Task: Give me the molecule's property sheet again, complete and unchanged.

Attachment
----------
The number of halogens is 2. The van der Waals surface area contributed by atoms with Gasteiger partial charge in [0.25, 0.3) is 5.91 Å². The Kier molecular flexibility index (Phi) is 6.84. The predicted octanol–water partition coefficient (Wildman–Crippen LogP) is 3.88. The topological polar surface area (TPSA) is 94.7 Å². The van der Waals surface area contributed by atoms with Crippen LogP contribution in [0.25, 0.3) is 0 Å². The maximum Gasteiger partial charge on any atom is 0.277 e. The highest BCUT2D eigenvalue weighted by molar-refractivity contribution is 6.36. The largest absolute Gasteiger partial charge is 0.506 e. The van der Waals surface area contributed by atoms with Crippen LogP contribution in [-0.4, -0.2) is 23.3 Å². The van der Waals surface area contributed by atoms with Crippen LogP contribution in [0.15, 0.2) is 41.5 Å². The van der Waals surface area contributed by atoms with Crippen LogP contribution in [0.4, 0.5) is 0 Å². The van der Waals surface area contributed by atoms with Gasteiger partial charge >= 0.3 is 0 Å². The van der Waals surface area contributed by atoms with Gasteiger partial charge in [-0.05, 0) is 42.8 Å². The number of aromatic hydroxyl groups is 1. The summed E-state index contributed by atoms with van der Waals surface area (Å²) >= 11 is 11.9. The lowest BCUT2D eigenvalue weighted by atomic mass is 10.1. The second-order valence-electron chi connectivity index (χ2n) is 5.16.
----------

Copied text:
The number of halogens is 2. The van der Waals surface area contributed by atoms with Gasteiger partial charge in [0.25, 0.3) is 5.91 Å². The Kier molecular flexibility index (Phi) is 6.84. The predicted octanol–water partition coefficient (Wildman–Crippen LogP) is 3.88. The topological polar surface area (TPSA) is 94.7 Å². The van der Waals surface area contributed by atoms with Crippen LogP contribution in [0.25, 0.3) is 0 Å². The maximum Gasteiger partial charge on any atom is 0.277 e. The highest BCUT2D eigenvalue weighted by molar-refractivity contribution is 6.36. The largest absolute Gasteiger partial charge is 0.506 e. The van der Waals surface area contributed by atoms with Crippen LogP contribution in [-0.4, -0.2) is 23.3 Å². The van der Waals surface area contributed by atoms with Crippen LogP contribution in [0.15, 0.2) is 41.5 Å². The van der Waals surface area contributed by atoms with Crippen LogP contribution in [0.4, 0.5) is 0 Å². The van der Waals surface area contributed by atoms with Gasteiger partial charge >= 0.3 is 0 Å². The van der Waals surface area contributed by atoms with Gasteiger partial charge in [-0.05, 0) is 42.8 Å². The number of aromatic hydroxyl groups is 1. The summed E-state index contributed by atoms with van der Waals surface area (Å²) >= 11 is 11.9. The lowest BCUT2D eigenvalue weighted by atomic mass is 10.1. The second-order valence-electron chi connectivity index (χ2n) is 5.16.